Taking a look back at memorable time for two former editors
To say it’s been a difficult year is an understatement, and we still have more than six months to go. So, I’ve been busy thinking deep thoughts this week in preparation for our weekly visit.
Perhaps you’ve been doing the same. Thinking.
However, I’ve decided to take a breather this time, leaving everyone with their own deep thoughts without the imposition of being interrupted by some of mine. I can’t promise it will last, because I’m hoping to have some things figured out by next time. But no promises.
This week in June is a particularly memorable time for two former Brownwood Bulletin editors — Candace Cooksey Fulton and me. It was a coincidence we shared independently for several decades until our separate paths happened to cross inside this newspaper’s office. I’m thinking it was probably 15 years ago when we made the connection.
Life-changing events that happen to young people tend to stick with them, and such events happened to each of us in June 1965.
Candace wrote about it periodically while working at the Bulletin, as well as the San Angelo Standard-Times. This is being written a few days in advance, but I feel confident she will post on Facebook personal recollections and website links to historical accounts of the devastating flood that hit her hometown of Sanderson that month. Her father, the late Bill Cooksey, was sheriff of Terrell County at the time, so her family’s involvement in the disaster was first-hand.
Heavy rains that week resulted in a torrent of water that swept through Sanderson on the morning of June 11, killing 26 people and leaving wounds that survivors continue to nurse.
At the same time, my father, mother, sister, and I were traveling west, moving from North Carolina to New Mexico where my dad had been transferred with his company to work with a civilian contractor at White Sands Missile Range.
It’s another coincidence, but the Sanderson flood resonated from Texas to North Carolina for a more tragic reason. Of the 26 people killed, more than a quarter of that number were members of one family from Gastonia, North Carolina. They were staying at a Sanderson motel when the flood hit. They had traveled to Texas in search of work for the father.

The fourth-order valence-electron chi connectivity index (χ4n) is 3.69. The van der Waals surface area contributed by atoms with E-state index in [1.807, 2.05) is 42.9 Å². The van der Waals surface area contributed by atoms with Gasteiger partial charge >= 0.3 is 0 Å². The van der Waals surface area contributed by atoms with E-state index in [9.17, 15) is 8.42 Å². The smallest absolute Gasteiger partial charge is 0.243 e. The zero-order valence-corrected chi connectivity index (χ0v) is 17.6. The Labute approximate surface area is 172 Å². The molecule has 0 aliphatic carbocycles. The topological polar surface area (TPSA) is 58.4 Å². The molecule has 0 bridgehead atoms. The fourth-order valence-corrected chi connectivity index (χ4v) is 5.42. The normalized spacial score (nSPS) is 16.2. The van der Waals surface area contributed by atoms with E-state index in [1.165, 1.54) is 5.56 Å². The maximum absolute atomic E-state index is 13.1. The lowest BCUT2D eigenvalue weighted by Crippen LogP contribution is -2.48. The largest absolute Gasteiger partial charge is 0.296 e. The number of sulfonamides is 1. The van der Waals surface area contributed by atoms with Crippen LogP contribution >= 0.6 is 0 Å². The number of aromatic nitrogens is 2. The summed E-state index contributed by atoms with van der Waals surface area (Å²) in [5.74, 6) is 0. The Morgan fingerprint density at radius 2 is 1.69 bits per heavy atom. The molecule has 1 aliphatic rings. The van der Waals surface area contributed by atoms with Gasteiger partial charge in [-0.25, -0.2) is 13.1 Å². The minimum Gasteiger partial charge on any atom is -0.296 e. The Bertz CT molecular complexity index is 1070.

The body of John Wesley Johnson, 36, was one of the two victims whose bodies were never found. His wife, Ethel Wooten Johnson, and five of their six children — whose ages ranged from 5 to 13 — also perished, but their bodies were recovered. Michael Timothy Johnson, 12, was the only member of the family to survive. After being hospitalized, the boy was raised by his maternal grandmother in her Gastonia home.
Michael Johnson grew up to have a son and two grandchildren, and he died in 2012 after suffering a stroke and heart attack. The Johnsons’ hometown never forgot the Johnsons. On the 50th anniversary of the flood, in 2015, Michael Barrett of the Gastonia Gazette wrote a major feature article on the disaster. It remains available online.
The news that day for my North Carolina family, which also moved west for employment reasons, was happier. However, severe weather also figured into our story.
The family car and belongings were already being moved to our new home in New Mexico, so on June 10 we were flying in an airliner high above the flooding across West Texas. The storms were severe — the most severe I’ve ever experienced in an aircraft. When we emerged from the clouds, the pilot directed our attention to the flooding below.
Its runoff was the floodwater that crashed through Sanderson around dawn the next day.
I had almost forgotten that experience until I started working with Candace, when on its anniversary she related her own history of the Sanderson flood. I told her I wasn’t there, but I saw a preview of what was happening as our family flew over West Texas the afternoon before that fateful day.
It’s a small world, indeed.
Gene Deason is editor emeritus of the Brownwood Bulletin. His column appears on Fridays. He may be contacted at email@example.com.